L3Harris Logo

The merger between L3 Technologies and Florida-based Harris Corp. was finalized over the weekend with the newly named L3Harris Technologies debuting Monday on the New York Stock Exchange under ticker symbol LHX, according to a company press release.

The globe-sprawling aerospace and defense technology contractor is now the six-largest defense company in the country and employs about 50,000 people in 130 countries. L3Harris projects about $17 billion in annual revenue, according to the company’s website.

Though details were scarce about any potential impact at the Greenville facility, which employs about 6,500 people, industry analysts have said numerous times since the merger was announced that overlap between the L3 and Harris organizations was minimal and no substantive layoffs were expected.

With the merger final, shareholders of the former Harris and L3 companies now own about 54 and 46 percent of the newly-combined $33.5 billion company, according to documents filed with the Securities and Exchange Commission.

In Florida, where the combined company's 8,400 employees makes it the largest aerospace firm in the state, news reports stated that L3Harris spokesman Jim Burke said some positions will be eliminated and some will be transferred from L3's former headquarters in New York, which will be shuttered. Most of the positions impacted will be in management, he said. In sum, the number of positions will increase in Florida, where L3Harris will be headquartered, Burke told Florida Today.

Messages seeking comment about any local impact from the Greenville facility were not returned as of press time late Monday.

L3 has been a major employer in Hunt County since 1951, when it had its beginnings as a location the TEMCO Aircraft Corp. In 1955, the Greenville TEMCO facility was chosen to upgrade Boeing B-29 Superfortress bombers with new electronic systems, setting the plant on a path to a reputation as a systems integration leader. In 1972, the company was purchased by E-Systems, then it became part of Raytheon in 1995, and then L3 in 2002.

Initially announced in mid-October, the merger between L3 and Harris was approved by shareholders of both companies, by the U.S. Justice Department, and lastly, by the European Union, according to the Waco Tribune-Herald. The EU’s approval on June 21 was the final hurdle required before L3 and Harris could join forces to become the sixth-largest maker of equipment and technology used by departments of defense all over the world.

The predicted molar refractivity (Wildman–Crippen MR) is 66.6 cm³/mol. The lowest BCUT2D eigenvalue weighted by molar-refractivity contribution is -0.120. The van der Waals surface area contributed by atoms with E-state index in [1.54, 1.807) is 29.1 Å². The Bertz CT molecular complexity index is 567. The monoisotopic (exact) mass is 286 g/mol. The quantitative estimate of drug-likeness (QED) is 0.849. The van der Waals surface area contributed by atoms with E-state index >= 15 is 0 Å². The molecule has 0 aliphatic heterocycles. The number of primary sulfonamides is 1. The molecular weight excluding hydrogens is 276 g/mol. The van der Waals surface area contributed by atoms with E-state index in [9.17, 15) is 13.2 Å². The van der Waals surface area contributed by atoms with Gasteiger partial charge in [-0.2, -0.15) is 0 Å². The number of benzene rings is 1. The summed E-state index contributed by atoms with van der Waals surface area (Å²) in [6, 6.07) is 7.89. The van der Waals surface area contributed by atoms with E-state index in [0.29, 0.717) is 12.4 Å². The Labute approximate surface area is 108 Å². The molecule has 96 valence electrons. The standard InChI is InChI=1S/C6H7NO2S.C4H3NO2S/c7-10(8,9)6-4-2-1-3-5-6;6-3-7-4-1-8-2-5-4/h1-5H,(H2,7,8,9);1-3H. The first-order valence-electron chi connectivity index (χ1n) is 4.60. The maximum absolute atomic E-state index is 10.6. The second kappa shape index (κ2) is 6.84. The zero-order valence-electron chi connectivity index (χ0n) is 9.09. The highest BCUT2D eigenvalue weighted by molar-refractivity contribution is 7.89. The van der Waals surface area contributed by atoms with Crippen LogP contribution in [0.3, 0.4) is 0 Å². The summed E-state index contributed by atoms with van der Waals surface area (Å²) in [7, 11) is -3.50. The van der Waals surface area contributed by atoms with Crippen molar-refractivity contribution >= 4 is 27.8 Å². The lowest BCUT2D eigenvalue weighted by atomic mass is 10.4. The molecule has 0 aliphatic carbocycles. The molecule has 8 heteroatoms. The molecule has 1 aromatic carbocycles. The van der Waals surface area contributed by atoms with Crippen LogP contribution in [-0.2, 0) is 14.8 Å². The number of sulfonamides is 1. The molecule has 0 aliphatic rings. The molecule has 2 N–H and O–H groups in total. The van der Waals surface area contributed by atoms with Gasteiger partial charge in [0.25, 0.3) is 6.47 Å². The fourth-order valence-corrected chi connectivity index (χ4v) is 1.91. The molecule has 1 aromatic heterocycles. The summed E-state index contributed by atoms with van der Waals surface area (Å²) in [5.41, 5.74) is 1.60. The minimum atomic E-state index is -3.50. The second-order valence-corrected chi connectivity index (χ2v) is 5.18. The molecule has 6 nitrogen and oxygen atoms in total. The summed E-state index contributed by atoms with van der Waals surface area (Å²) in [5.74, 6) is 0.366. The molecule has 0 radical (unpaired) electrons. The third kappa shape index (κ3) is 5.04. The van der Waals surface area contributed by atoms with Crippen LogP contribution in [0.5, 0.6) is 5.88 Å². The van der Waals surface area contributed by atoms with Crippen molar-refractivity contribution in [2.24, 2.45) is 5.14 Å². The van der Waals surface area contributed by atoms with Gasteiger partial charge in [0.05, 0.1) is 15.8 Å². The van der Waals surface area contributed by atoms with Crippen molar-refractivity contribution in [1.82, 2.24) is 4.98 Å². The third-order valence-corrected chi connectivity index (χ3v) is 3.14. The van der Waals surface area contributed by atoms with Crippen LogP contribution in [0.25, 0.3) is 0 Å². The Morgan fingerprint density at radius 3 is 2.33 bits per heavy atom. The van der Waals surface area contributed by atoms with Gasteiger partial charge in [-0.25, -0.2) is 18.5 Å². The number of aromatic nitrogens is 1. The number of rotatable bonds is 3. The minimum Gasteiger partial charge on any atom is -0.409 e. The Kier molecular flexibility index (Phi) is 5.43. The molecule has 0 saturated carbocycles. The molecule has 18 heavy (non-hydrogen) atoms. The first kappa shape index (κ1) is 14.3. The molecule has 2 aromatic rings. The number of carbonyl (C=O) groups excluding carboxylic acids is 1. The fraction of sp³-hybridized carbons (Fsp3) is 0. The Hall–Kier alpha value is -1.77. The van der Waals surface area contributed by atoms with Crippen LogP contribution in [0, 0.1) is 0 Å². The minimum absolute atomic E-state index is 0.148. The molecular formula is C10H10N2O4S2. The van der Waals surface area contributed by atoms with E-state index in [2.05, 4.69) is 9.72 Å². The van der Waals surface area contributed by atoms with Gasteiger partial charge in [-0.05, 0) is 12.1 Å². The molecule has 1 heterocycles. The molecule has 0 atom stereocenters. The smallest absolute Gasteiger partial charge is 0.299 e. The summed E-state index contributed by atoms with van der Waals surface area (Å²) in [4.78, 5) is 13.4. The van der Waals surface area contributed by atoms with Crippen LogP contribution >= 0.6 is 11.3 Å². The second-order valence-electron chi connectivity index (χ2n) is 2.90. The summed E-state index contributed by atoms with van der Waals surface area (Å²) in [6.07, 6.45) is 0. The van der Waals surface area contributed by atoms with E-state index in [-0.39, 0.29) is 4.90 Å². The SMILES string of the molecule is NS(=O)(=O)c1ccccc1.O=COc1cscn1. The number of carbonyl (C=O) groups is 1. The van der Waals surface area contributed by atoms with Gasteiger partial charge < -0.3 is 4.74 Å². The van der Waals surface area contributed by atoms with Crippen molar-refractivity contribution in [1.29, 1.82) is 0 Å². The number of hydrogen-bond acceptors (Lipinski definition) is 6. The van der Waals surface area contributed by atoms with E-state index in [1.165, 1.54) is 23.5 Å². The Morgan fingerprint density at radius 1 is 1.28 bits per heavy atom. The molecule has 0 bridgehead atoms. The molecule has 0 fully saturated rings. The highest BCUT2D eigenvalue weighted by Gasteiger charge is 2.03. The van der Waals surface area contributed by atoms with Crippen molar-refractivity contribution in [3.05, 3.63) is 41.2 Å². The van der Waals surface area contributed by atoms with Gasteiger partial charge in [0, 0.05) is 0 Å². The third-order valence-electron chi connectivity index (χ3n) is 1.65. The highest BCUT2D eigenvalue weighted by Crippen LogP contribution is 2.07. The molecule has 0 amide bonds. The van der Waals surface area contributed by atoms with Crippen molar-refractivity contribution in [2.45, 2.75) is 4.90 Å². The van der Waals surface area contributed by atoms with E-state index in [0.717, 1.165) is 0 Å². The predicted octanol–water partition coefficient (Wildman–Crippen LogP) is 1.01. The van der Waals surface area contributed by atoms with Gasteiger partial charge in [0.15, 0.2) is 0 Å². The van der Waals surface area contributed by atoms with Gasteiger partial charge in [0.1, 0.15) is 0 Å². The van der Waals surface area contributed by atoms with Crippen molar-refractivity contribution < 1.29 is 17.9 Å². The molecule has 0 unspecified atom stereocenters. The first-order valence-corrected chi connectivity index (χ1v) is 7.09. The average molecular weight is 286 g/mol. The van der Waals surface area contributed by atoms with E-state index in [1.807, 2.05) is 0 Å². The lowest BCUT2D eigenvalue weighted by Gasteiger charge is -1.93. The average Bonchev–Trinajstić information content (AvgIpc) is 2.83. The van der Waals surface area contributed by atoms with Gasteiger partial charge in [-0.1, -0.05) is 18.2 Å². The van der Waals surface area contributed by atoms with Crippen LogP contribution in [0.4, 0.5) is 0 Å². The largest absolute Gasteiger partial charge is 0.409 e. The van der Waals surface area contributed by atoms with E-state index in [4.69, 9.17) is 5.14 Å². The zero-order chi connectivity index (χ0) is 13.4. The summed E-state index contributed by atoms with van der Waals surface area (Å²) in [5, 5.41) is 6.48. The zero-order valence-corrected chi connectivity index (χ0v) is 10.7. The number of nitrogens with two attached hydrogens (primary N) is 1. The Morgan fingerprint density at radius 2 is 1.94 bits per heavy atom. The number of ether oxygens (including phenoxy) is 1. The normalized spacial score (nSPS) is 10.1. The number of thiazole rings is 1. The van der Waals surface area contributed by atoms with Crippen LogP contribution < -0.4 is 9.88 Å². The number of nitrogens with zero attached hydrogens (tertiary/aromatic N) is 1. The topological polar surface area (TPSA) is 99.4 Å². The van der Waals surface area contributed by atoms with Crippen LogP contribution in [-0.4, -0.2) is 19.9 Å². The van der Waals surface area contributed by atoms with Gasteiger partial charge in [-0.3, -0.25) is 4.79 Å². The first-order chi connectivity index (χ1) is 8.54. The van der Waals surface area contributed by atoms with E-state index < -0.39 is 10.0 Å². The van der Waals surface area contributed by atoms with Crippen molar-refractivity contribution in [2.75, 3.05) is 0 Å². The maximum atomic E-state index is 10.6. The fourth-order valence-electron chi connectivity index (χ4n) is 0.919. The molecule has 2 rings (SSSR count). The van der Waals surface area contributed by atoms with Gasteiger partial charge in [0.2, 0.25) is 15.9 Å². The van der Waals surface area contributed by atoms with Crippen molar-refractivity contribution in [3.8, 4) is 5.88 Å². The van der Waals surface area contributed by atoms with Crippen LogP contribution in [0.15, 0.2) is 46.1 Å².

As L3Harris, the company is organized into four different divisions, each specializing in types of defense technology: aviation systems, communication systems, space and airborne systems, and integrated mission systems. The Greenville facility is under the aviation systems division, which is headquartered in Arlington, according to the company website.

Since the merger was initially announced, the stock price for both Harris and L3 had surged more than 45% on the New York Stock Exchange. On Friday – the last day of trading for the two companies' individual stocks – L3's shares closed at $245.17, and Harris' closed at $189.13. The combined firm's new stock opened Monday at 189.76 and lost about 5.81% of its value during the trading day, closing at 178.15.

In recent years, Harris has aggressively competed for high-profile contracts and space industry. Back in April, the company scored an $84 million deal from the Space Enterprise Consortium, according to the Orlando Sentinel, to build an experimental satellite to try out new position, navigation and timing technologies to boost the performance of GPS to allow better operation for the military in “contested environments.”

The merger has the “transformational potential” similar to that of Lockheed and Martin Marietta in the 1990s, analyst Carter Copeland wrote in a review that appeared in Bloomberg News back in October.

With a transaction value of more than $15 billion, the merger also eclipses the 1997 joining of Boeing Co. and McDonnell Douglas Corp., said the Wall Street Journal in October; the deal would join together two of the industry’s biggest defense research and development companies.

Travis Hairgrove is a news reporter and features writer at the Herald-Banner and covers city government for many municipalities in Hunt County. To reach him outside of business hours, email THairgroveReporter@gmail.com.